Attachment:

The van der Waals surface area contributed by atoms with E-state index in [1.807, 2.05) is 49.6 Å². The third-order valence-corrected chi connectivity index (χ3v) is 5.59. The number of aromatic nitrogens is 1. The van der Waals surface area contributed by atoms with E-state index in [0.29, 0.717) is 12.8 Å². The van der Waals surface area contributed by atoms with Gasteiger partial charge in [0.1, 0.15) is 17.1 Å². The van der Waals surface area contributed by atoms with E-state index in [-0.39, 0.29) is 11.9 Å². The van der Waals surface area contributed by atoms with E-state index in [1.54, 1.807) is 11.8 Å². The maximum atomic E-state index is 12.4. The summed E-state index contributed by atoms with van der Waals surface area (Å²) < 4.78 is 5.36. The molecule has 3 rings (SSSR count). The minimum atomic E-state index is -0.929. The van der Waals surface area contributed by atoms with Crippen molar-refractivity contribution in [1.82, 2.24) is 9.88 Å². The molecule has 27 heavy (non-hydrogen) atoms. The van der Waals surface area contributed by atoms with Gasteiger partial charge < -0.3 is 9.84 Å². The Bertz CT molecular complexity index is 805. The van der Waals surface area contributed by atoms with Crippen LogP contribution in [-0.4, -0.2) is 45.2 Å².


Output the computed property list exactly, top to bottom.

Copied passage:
The van der Waals surface area contributed by atoms with E-state index in [1.807, 2.05) is 49.6 Å². The third-order valence-corrected chi connectivity index (χ3v) is 5.59. The number of aromatic nitrogens is 1. The van der Waals surface area contributed by atoms with E-state index in [0.29, 0.717) is 12.8 Å². The van der Waals surface area contributed by atoms with Gasteiger partial charge in [0.1, 0.15) is 17.1 Å². The van der Waals surface area contributed by atoms with E-state index in [-0.39, 0.29) is 11.9 Å². The van der Waals surface area contributed by atoms with E-state index in [1.54, 1.807) is 11.8 Å². The maximum atomic E-state index is 12.4. The summed E-state index contributed by atoms with van der Waals surface area (Å²) < 4.78 is 5.36. The molecule has 3 rings (SSSR count). The minimum atomic E-state index is -0.929. The van der Waals surface area contributed by atoms with Crippen molar-refractivity contribution in [1.82, 2.24) is 9.88 Å². The molecule has 27 heavy (non-hydrogen) atoms. The van der Waals surface area contributed by atoms with Gasteiger partial charge < -0.3 is 9.84 Å². The Bertz CT molecular complexity index is 805. The van der Waals surface area contributed by atoms with Crippen LogP contribution in [-0.4, -0.2) is 45.2 Å².